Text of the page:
Also, make sure to give yourself enough time to retake the test if you need to. You’re allowed to retake the GRE 21 days after taking it, and you get your scores back immediately at the end of the test, so you’ll quickly be able to figure out if it’s worth planning to take again. You can register to take the test on almost any day of the year, and you generally do not need to sign up far in advance. A week or so ahead of time is usually plenty of time to find a good time slot, especially if you opt to take the test at home. Most grad school applicants benefit from getting in their applications early into the admissions cycle, and scores last for five years, so it’s better to take the test sooner than later.
6.Decide early whether to take the test at home or in a computer lab
The GRE allows test takers to complete the exam at a test center or at home on their own computer.
The big advantage to taking the test in a lab is that the environment is controlled. The lab will enforce noise restrictions, make sure you have a good working computer that can pull up the exam software without issue. The downsides are that you can’t have a snack or a drink, your options for when to take the test are a little more limited, and you might feel less comfortable than taking the test at home. When taking the test in a computer lab, you can use scratch paper (blank printer paper) to take notes during the exam.
The big advantage to taking the test at home on your own computer is comfort. You can take the test in the same spot you are used to doing practice tests on your own equipment, alone in your own room. This doesn’t work for everyone, depending on your living situation, but is usually preferable for those who can make it work. Most students taking the test this way find that it allows for a more relaxed testing atmosphere, which cuts down on stress levels and makes it a little easier to perform. The downsides are that you are required to take notes using a handheld white board and dry erase marker, rather than scratch paper, you have a higher risk of accidentally breaking a test security rule (e.g. if you accidentally leave an iPad on the side of your desk), and you have a much higher chance of running into issues with tech. The GRE is amazingly flexible when tech issues come up. If your internet dies right before you start a test, or your computer isn’t compatible with the software, they are fine letting you reschedule after you get the problem worked out. That being said, if any tech problem does arise, it will be incredibly stressful, and likely throw you off if you are able to complete the test that day. If you do decide to opt to take the GRE at home, do everything you can to make sure your environment strictly corresponds with all test security rules and that you update your computer and do anything you can think of to ensure it will be compatible with the GRE test software. Many students who don’t make any effort to check compatibility have technical issues that delay their test start and cause a lot of stress.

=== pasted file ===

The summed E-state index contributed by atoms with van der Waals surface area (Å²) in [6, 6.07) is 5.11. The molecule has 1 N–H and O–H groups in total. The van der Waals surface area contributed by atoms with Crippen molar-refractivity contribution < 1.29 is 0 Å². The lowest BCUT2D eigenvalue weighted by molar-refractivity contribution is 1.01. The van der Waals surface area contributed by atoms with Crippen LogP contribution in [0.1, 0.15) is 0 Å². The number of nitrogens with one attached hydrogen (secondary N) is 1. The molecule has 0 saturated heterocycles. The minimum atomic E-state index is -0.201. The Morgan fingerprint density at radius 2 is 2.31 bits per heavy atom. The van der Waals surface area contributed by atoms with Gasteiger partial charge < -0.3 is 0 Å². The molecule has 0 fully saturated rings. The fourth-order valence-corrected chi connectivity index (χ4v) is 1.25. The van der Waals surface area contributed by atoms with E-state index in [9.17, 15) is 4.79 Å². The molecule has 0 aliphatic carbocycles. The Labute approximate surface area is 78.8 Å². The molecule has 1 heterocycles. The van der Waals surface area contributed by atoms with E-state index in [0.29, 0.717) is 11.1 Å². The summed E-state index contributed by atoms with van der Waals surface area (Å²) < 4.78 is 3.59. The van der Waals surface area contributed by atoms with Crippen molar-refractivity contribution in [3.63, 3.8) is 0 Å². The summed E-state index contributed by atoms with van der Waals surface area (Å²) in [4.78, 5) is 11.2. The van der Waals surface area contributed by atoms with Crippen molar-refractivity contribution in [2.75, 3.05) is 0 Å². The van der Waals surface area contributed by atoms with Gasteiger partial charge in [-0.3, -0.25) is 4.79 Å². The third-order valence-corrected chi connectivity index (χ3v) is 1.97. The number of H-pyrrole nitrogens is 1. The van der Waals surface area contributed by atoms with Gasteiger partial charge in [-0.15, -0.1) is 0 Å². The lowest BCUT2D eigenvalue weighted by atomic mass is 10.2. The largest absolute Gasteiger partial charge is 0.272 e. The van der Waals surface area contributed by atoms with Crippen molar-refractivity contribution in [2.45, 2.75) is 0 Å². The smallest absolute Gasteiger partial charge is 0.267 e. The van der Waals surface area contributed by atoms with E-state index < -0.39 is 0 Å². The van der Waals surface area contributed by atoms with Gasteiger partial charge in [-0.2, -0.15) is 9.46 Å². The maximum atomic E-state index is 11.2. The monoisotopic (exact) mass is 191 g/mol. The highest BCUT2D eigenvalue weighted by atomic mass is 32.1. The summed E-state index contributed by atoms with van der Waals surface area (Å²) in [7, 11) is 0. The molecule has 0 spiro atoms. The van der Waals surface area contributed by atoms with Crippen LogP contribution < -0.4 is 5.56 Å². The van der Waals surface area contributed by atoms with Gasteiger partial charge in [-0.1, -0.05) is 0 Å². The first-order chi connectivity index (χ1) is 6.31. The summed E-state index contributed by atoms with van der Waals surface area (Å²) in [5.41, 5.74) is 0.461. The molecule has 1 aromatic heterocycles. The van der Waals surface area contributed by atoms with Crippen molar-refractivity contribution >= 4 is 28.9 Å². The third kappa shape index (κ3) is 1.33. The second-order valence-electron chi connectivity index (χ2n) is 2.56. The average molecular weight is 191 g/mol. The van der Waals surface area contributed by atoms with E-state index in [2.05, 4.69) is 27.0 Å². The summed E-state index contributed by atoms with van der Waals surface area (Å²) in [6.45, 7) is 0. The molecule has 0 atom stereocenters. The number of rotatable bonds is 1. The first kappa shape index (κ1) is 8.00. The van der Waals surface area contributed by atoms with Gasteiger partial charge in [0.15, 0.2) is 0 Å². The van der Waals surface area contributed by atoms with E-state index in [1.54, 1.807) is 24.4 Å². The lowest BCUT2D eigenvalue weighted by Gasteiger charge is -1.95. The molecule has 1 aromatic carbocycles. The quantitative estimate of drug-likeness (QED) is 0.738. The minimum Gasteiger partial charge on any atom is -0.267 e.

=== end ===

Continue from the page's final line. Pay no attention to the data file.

Once you’ve decided how to take the test, practice it that way. If you’re taking the test in a computer lab, use scratch paper as part of your studying. If you’re taking the test at home, use a small dry erase whiteboard. You should try to do your studying in a format that matches the real test so that the real thing feels as familiar as possible.